Also biogas and water infrastructures need to be open to constant change. Thydell talked about Nya Karolinska Solna, Stockholm, (NKS), with a project involving two islands in the Baltic Sea with a submerged cable that provides all the electricity for a given area. It is too expensive to replace, and they need smart technology to provide data to replace this set up. Another project, Oakwood Beach, is suffering from climate change altering the environment with changes in floodplains and population growth. They have used geospatial to map changes in the floodplains as well as population growth statistics, using a multi-faceted approach with tools that go beyond the bottom line.
One of the exhibits at AU was their own BIM City, which largely focused on the construction aspect of building information modeling (BIM).
Within that display was also the Eco District Washington D.C. City Model using Autodesk InfraWorks analysis of energy and stormwater flows to meet aggressive sustainability goals. Rapid energy modeling, green stormwater simulation and Autocase triple bottom line automated analyses, giving users a defensible set of figures were used in the model. InfraWorks is the embodiment of everything geospatial in Autodesk, and components of the product is inside products such as Civil 3D.
According to vice president of Autodesk Phil Bernstein, 13 years ago when they started BIM, they thought basic representation change would occur. Architects and engineers spearheaded all heterogeneous processes.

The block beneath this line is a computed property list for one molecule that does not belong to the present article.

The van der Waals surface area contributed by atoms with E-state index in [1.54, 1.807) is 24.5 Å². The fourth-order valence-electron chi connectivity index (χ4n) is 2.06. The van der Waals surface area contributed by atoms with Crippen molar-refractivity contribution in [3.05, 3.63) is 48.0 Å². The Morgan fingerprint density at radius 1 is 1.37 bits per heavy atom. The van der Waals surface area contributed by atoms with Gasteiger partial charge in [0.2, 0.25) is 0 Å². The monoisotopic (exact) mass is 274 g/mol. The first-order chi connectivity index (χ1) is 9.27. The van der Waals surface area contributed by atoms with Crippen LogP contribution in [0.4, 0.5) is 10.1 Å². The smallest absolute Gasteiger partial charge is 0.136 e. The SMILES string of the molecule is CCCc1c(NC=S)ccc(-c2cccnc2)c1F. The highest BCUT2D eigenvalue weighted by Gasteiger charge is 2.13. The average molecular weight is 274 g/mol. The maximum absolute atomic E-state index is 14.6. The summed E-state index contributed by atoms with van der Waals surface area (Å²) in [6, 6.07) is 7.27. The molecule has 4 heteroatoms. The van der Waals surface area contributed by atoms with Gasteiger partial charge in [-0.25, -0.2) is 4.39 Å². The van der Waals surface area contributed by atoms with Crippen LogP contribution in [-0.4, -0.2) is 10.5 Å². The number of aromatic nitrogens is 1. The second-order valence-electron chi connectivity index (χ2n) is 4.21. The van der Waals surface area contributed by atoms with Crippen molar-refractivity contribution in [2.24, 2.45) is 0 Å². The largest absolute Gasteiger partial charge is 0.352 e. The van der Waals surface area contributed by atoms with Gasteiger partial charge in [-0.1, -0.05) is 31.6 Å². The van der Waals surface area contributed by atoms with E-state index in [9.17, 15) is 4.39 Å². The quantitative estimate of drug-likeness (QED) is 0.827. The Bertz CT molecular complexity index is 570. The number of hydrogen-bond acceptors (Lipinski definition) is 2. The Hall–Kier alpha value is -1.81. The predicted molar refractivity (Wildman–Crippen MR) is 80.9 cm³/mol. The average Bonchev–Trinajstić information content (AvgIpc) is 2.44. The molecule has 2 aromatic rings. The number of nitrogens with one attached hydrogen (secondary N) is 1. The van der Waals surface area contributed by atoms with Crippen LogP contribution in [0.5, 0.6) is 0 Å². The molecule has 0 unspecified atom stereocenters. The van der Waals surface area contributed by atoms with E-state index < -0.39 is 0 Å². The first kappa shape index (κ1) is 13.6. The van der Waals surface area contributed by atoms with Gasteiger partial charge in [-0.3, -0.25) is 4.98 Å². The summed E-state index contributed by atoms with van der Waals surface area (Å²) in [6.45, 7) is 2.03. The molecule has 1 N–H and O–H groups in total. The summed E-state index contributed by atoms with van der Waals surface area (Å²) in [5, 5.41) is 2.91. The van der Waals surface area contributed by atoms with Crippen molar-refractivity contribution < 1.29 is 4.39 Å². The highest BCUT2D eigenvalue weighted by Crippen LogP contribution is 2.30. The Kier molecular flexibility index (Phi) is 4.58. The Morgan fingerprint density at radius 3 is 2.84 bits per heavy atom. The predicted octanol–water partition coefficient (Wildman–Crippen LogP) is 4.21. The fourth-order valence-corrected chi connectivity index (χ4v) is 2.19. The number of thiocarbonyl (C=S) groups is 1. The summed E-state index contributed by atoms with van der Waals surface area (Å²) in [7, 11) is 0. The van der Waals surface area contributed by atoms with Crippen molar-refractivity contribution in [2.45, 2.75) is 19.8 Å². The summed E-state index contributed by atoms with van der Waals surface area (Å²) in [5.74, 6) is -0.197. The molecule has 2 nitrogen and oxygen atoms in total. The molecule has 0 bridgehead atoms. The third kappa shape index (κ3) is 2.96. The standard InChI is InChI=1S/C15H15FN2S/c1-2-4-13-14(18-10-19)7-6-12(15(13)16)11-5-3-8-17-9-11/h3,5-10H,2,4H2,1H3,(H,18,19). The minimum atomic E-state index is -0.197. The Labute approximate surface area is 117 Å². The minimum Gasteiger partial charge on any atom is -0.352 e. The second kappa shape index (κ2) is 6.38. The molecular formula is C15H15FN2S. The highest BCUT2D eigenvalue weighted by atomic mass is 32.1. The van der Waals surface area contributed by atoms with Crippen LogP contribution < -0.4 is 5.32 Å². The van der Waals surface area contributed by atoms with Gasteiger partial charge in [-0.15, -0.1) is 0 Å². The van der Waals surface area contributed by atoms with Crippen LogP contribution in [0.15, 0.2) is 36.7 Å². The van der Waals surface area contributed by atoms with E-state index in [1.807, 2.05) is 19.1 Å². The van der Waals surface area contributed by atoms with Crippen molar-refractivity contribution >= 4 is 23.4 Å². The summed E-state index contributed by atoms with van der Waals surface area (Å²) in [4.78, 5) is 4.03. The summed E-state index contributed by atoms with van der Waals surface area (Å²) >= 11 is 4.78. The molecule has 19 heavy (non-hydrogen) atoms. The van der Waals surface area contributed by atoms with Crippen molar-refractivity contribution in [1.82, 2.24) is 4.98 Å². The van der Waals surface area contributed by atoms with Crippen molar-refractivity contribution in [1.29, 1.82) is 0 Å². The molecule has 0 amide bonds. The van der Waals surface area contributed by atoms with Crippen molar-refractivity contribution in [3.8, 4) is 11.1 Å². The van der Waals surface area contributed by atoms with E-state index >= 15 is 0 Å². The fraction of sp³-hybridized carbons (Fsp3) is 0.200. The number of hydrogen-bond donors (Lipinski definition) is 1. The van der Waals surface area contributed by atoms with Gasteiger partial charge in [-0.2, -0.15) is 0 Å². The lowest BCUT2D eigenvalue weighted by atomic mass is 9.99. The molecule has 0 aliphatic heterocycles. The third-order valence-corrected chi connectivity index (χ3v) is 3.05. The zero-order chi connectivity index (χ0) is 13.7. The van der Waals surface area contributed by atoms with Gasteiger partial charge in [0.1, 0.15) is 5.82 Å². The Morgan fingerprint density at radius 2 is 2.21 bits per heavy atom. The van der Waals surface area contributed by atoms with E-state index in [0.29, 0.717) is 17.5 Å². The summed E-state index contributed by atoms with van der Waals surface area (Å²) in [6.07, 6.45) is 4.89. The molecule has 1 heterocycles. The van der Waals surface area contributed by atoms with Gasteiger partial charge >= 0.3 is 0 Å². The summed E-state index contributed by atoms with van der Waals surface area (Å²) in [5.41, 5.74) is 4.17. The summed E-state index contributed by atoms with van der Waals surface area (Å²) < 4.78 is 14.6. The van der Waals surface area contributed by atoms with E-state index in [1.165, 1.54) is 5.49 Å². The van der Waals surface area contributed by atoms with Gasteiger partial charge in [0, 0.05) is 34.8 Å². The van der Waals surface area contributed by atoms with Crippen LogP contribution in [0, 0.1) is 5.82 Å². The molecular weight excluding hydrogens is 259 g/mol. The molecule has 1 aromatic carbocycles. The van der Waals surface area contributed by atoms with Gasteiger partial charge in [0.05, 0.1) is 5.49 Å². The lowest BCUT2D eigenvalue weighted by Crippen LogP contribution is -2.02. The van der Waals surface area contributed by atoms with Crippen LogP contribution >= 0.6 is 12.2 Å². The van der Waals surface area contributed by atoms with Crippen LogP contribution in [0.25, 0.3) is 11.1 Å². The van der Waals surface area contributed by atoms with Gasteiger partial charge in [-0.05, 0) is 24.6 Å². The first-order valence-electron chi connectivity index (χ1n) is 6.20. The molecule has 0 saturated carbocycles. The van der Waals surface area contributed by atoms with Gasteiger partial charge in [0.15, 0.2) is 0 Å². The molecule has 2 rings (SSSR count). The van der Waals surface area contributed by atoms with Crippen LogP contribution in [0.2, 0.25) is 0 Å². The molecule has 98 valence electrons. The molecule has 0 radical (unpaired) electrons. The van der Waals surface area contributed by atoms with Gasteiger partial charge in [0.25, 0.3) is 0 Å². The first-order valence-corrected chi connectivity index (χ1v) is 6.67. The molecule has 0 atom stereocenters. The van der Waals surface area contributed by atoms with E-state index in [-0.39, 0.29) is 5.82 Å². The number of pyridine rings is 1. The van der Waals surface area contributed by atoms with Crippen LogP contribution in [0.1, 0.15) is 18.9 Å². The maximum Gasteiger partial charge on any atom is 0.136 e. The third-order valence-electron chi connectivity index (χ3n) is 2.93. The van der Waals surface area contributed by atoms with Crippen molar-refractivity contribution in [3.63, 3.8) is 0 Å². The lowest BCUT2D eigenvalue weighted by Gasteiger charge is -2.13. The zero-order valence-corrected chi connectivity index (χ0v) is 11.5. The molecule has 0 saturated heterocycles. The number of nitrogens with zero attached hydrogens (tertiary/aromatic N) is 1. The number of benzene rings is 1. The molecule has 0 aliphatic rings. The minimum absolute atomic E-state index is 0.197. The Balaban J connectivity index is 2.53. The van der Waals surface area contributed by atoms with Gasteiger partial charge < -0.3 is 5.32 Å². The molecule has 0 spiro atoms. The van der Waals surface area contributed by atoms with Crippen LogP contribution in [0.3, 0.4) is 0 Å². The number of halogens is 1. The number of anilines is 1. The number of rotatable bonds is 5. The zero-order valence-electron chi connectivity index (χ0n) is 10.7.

“We are starting to see more episodic workflows come closer together,” said Bernstein. “We don’t think of BIM as a product but as a mindset.”
It is the most profound transformation in the building industry, and has the ability to rapidly transmit large data sets. BIM mandates in the UK, plus the ability of design and construction to work together have changed the way BIM is being used. Bernstein said the future of making things is linked to this.
AU was also the scene of a lot of reality capture opportunities such as demonstrated under the umbrella of Autodesk’s LiveDesign, where the Project Expo beta solution puts Autodesk Revit into an interactive gaming engine, Autodesk Stingray. Stingray can kick out to the Xbox, or other gaming devices, internet or a VR headset. Users can interact with the Revit model that is brought into Stingray with the Oculus VR headset on. One can also use the less expensive “Google Cardboard” to view images.
Users can decide what they want to see, as the Revit model is being generated in real time as you interact with it. Once you put on the headset, you can move between rooms and worlds with great ease, getting a virtual sense of the environment to come.
While so many of the events and the Autodesk exhibits point quite far into the future, it is valuable to see how the present workflows inform what may be the workflows of tomorrow, complete with new ways of looking at building and integrating geospatial data, as well as manufacturing processes into the mix.
The new offerings presented by mobile, phones, and drones have burst on all industries simultaneously, providing a way to access data in ever-increasing and surprising new ways. While technologies such as geospatial will need to remain separate in many iterations, they also are necessary in various stages of site planning, building, environmental studies and planning 3D cities. Taking note of geospatial’s role in concert with building information modeling and other modeling processes will offer a more complex and global picture of the built and natural world of tomorrow.